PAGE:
“Even Nixon” Is Back!
Anybody old enough to read newspapers in the 1970s probably noticed the “even Nixon” argument. It went approximately as follows:
Even Nixon, the most conservative President in living memory with the biggest electoral victory found it necessary to impose price controls and bargain with Communists. That shows how Republican ideologues are hopelessly obsolete.Of course, just a few years later, Reagan won by a near landslide.
I've been looking for it lately, but didn't see much sign of it. Apparently, the typical leftist ideologue would rather not give credit to Dubya for pushing through a large chunk of liberalism.
What's weird, in a way, is that all of the "big ideas" in the second story have such a retro 60s feel to them: going to the moon, finding a cure for cancer, funding hunger programs, and universal child healthcare. Some of them ? though definitely not a lunar version of aerospace corporate welfare ? are worthy goals, but they sound more like Great Society programs than 21st century Republican programs.
For all their talk about being the "party of ideas" these days, when it comes time to actually find an idea Republicans grab one from LBJ's workpile. It's sort of a tacit admission that all the genuine Republican ideas are way too unpopular to push during an election year.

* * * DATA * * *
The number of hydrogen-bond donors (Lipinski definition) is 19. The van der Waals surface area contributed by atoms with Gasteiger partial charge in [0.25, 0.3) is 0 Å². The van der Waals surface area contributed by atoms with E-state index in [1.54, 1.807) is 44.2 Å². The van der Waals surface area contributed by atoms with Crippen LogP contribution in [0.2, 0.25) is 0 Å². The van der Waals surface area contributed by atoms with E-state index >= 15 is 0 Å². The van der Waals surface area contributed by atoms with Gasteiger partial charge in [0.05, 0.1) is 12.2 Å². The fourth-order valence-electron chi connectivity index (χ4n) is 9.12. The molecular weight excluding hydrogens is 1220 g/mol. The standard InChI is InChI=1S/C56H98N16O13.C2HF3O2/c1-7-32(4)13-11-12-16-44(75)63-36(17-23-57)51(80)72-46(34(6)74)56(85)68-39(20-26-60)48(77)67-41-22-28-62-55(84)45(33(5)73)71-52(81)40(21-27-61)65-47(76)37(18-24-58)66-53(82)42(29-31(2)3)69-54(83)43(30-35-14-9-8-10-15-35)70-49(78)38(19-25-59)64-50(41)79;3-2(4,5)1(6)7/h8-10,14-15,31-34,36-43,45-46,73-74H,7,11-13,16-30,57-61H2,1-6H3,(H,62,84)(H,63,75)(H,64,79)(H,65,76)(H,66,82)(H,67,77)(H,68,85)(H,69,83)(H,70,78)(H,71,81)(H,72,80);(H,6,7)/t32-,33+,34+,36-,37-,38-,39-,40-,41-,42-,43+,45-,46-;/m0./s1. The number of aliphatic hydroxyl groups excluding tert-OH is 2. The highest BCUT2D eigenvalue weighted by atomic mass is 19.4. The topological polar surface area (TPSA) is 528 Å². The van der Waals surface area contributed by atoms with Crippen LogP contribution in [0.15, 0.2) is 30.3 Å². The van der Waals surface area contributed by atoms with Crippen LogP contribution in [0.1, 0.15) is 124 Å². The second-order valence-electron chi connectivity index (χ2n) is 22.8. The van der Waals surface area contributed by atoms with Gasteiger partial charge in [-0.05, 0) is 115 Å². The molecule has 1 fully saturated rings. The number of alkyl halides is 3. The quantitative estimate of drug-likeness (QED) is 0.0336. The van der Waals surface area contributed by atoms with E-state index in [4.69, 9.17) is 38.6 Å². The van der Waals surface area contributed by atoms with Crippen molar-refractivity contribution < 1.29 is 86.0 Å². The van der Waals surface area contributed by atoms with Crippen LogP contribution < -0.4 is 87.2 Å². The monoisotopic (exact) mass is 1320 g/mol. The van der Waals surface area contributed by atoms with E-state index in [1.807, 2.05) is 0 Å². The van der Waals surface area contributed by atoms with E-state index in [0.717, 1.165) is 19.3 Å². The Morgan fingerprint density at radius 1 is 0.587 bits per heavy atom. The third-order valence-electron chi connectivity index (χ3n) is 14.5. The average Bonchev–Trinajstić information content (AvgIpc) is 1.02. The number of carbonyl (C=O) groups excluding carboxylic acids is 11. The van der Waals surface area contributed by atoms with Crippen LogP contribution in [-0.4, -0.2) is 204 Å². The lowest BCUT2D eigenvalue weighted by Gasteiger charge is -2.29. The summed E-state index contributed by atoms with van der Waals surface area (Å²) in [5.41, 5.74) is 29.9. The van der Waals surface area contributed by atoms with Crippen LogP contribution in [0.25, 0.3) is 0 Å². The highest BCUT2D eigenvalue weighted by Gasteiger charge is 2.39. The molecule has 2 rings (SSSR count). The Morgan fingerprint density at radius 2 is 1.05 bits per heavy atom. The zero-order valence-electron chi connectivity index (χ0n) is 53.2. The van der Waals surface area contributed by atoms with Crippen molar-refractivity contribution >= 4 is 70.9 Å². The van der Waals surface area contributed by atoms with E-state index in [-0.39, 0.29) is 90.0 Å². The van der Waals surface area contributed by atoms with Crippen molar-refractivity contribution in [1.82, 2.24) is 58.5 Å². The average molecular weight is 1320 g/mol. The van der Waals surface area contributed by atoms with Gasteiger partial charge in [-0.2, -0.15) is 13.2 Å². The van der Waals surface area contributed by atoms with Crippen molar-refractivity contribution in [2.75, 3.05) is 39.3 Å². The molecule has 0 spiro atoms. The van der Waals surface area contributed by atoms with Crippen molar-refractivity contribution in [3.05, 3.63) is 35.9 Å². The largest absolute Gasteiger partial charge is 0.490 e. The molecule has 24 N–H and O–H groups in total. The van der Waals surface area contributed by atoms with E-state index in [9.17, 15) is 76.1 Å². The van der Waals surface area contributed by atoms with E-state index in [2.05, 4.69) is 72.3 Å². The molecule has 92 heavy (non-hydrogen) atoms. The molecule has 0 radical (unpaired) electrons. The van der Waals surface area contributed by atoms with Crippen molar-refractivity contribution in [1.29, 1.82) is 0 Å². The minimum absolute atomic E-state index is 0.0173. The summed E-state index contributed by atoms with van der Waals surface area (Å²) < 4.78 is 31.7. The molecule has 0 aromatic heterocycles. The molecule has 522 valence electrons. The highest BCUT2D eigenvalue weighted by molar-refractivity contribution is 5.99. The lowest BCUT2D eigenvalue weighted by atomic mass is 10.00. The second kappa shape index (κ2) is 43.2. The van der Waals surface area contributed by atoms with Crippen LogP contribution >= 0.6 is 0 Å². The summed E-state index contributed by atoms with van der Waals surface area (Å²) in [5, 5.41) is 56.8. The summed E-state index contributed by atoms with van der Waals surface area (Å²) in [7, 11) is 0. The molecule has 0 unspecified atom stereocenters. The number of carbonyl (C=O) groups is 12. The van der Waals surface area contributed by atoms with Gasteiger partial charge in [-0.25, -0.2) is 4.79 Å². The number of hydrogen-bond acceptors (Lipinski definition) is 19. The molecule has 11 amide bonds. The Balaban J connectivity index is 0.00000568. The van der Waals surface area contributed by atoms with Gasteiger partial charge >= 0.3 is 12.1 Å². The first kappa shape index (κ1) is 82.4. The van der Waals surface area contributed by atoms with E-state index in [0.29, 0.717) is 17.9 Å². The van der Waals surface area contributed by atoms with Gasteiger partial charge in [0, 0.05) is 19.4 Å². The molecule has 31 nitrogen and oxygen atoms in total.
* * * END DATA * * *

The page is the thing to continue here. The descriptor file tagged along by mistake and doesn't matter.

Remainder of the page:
On the other hand, Reagan and Gingrich were able to be recognizably conservative. Maybe the problem with the budget is that the Bushes are the American equivalents of members of the House of Lords. They could afford everything they ever wanted and figured the U.S. could do the same. It's easier to balance the budget as long as we avoid a President from the American House of Lords (which rules out Dean or Kerry).
If you object to members of the American House of Lords, you should remember that if the Republicans had done a little better in 1998 we'd have President Gingrich now. (I think it's about time we had a science-fiction fan as President.)